• Many cities began to create city councils - groups of people who help to run the city and are elected by the people

  • Politicians like Governor Robert LaFollette in Wisconsin pushed for changes in government such as limits on campaign spending, regulation of railroad and utilities, and changes in the civil service system


Elections
Elections

  • During the Progressive Era there were many changes made in elections

  • Direct primary – allowed voters to select their party’s candidate for public office

  • 17th Amendment – allowed for direct election of Senators

  • Secret ballot – people could vote without fear of persecution

  • Initiative – allow citizens to propose new laws and put them on a ballot

  • Referendum – citizens can ask that a law passed be put up to a vote by the people

  • Recall– allows voters to remove an elected official from office



Opportunities for women
Opportunities for Women

  • In the late 1800’s more women began to obtain higher education by attending college

  • Most women who attended college were part of the middle or upper class

  • However, after graduating many women still found themselves shut out of many high prestige careers

  • Women worked as teachers, nurses, journalists, and in industry


Political experience
Political Experience

  • Women became some of the most important leaders of the Progressive Era

  • Lillian Wald founded the Henry Street Settlement to tend to the needs of poor children in New York City

  • Women were particularly active in the prohibition movement – called for a ban on making, selling, and distributing alcohol

  • Groups like the Women’s Christian Temperance Union (WCTU) and leaders like Cary Nation (who went into saloons in Kansas with a hatchet and a bible) fought to eliminate alcohol in America

  • Prohibitionists eventually won when the 18th Amendment was passed in 1919. However, it was so unpopular that the amendment was repealed in 1933 when the 21st Amendment was passed.


Civil rights1
Civil Rights

  • African-American women also fought for civil rights

  • Many African-American women joined the National Association of Colored Women (NACW). The NACW campaigned against lynchings, segregation, and poverty.


Women s suffrage
Women’s Suffrage

  • Women had been campaigning for suffrage since the 1848 Seneca Falls Convention

  • READ: Declaration of Sentiments

  • Many women were especially angered that the 15th Amendment did not include women

  • In 1869 Elizabeth Cady Stanton and Susan B. Anthony founded the National Woman Suffrage Association (NWSA). The NWSA pushed for a constitutional amendment to give women the right to vote.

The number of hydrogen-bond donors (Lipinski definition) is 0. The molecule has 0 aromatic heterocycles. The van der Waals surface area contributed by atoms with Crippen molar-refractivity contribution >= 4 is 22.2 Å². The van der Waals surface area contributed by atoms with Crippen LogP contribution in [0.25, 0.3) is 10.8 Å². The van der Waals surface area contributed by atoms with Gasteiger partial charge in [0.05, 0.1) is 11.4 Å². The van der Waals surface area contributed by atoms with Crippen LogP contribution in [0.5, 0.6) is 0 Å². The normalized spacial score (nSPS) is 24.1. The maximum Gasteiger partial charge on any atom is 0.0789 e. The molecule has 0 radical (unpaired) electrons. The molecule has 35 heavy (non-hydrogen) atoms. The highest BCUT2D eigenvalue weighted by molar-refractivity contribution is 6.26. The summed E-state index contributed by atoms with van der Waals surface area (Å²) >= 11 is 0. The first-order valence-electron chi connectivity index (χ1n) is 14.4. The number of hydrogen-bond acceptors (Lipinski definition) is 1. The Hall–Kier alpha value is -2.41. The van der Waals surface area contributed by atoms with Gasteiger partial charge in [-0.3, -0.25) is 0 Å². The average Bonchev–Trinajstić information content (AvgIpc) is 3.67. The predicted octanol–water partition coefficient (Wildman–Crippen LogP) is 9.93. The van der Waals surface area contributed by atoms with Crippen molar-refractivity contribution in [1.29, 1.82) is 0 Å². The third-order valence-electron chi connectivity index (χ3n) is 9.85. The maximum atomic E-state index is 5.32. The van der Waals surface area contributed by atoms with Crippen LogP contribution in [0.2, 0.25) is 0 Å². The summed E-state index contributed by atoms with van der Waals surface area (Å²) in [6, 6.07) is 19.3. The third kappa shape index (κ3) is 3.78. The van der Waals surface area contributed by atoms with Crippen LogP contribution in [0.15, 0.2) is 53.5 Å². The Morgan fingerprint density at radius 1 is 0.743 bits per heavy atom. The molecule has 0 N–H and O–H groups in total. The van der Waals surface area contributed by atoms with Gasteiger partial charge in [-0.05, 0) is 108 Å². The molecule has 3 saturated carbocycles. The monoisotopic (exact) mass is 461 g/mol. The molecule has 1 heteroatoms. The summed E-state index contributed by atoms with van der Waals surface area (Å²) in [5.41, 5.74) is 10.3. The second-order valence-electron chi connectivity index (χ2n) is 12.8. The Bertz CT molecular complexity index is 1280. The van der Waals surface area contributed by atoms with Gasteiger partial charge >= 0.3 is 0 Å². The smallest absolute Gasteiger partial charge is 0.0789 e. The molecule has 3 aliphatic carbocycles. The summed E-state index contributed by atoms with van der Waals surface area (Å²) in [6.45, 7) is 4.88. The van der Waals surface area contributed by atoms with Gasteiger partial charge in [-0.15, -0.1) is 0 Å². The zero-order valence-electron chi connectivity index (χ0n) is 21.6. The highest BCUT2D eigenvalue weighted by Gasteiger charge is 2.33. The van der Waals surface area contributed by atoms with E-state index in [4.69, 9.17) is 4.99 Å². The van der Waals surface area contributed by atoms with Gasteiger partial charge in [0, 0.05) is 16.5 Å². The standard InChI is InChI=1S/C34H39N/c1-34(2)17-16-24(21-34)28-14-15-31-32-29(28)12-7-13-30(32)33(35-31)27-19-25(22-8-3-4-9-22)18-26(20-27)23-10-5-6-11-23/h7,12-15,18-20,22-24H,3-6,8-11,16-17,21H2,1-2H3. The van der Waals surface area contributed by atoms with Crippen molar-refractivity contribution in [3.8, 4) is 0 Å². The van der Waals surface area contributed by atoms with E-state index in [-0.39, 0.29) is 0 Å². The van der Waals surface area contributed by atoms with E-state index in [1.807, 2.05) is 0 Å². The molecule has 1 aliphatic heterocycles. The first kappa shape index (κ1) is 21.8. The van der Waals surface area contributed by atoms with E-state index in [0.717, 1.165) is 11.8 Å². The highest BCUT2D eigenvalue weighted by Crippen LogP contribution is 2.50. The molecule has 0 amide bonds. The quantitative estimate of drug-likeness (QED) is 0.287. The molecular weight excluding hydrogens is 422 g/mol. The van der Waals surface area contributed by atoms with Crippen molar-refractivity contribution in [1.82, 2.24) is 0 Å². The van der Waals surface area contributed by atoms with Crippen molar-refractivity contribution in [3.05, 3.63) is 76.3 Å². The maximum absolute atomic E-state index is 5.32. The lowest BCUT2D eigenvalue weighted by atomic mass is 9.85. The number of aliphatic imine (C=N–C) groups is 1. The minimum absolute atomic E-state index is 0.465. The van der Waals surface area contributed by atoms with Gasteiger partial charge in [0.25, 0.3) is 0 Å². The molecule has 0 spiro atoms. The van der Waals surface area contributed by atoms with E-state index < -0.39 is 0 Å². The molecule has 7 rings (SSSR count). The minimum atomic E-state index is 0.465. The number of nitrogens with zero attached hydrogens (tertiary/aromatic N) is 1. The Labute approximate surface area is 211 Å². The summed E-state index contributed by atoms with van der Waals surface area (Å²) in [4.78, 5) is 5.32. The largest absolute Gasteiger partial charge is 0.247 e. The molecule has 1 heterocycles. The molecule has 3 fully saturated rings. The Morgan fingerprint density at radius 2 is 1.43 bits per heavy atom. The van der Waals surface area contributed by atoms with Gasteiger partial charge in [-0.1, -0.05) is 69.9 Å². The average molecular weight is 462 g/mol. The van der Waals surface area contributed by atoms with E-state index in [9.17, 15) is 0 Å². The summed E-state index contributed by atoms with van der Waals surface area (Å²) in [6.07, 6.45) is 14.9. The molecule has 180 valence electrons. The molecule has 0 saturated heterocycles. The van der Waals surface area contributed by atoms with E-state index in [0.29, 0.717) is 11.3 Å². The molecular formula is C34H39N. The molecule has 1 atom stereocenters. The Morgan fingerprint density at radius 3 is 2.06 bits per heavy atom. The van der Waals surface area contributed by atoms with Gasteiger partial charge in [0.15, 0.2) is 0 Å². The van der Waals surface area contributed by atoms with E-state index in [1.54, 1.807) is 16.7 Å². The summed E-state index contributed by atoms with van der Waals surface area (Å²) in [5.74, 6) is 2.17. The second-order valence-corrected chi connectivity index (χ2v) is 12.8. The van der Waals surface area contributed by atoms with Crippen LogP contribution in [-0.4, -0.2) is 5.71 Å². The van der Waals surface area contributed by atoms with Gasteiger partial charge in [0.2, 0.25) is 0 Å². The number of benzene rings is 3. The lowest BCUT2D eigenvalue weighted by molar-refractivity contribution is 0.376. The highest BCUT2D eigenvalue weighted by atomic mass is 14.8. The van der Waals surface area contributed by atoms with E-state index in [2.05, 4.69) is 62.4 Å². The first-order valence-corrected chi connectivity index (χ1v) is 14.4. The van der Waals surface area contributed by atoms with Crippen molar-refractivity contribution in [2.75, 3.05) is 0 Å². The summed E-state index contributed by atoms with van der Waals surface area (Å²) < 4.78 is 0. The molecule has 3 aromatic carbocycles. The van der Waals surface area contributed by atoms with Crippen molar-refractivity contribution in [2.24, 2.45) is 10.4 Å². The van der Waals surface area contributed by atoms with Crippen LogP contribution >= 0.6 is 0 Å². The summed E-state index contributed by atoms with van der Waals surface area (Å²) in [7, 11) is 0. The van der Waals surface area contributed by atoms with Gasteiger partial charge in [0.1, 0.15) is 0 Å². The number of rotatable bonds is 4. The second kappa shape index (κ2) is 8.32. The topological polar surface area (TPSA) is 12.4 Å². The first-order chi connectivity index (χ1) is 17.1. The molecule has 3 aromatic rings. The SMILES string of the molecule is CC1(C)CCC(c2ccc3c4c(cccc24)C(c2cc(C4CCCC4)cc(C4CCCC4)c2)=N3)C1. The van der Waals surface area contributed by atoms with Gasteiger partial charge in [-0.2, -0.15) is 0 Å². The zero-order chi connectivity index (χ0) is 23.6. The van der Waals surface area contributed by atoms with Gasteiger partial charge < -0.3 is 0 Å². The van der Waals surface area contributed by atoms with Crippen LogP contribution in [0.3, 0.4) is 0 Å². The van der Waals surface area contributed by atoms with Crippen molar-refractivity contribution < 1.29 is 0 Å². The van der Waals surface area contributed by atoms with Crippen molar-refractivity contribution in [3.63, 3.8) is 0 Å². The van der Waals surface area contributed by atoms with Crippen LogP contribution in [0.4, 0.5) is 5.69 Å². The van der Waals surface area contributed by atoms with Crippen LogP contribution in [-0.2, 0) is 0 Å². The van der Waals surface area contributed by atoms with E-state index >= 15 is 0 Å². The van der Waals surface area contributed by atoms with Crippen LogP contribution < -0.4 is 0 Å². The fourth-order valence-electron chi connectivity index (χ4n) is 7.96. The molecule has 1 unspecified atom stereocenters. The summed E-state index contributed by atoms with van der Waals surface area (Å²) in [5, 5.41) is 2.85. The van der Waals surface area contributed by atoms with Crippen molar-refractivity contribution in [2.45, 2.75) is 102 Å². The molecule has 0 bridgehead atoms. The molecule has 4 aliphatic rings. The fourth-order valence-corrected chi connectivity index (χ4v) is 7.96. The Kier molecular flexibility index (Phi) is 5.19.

• In 1872 many NWSA women supported Victoria Woodhull, the first female candidate for President


Women s suffrage1
Women’s Suffrage

  • In 1869 the Wyoming territory became the first to grant women suffrage

  • Susan B. Anthony fought tirelessly for women’s suffrage

    • In 1872 she led a small group of women in a protest. The women registered to vote and actually voted on Election day.

    • Two weeks later she was arrested for unlawfully voting

    • At her trial the judge refused to allow Anthony to testify on her own behalf

  • In 1875 the Supreme Court ruled that women were citizens, but that citizenship did not grant the right to vote


Women s suffrage2
Women’s Suffrage

  • Many people were against women’s suffrage for several different reasons

  • SHEG: Anti-Suffrage movement


Women s suffrage3
Women’s Suffrage

  • There were disagreements among women about how to obtain suffrage.

    • One group wanted to work state by state, while others wanted immediate suffrage

  • In 1913 Alice Paul and Lucy Burns broke away from the NWSA and founded the National Woman’s Party (NWP).

    • This group focused on passage of a constitutional amendment to give women the right to vote

    • In 1917 the NWP picketed the White House and chained themselves to the railings

    • Iron Jawed Angels

    • Many of the women were arrested. Some went on hunger strikes and there was much violence

    • Iron Jawed Angels


Women get the vote
Women get the Vote

  • In 1917 the United States entered World War I. During the war women worked for the war effort which led to a weakening in the opposition to suffrage

  • Under the leadership of Carrie Chapman Catt, the NWSA campaigned for women’s suffrage on the state and national level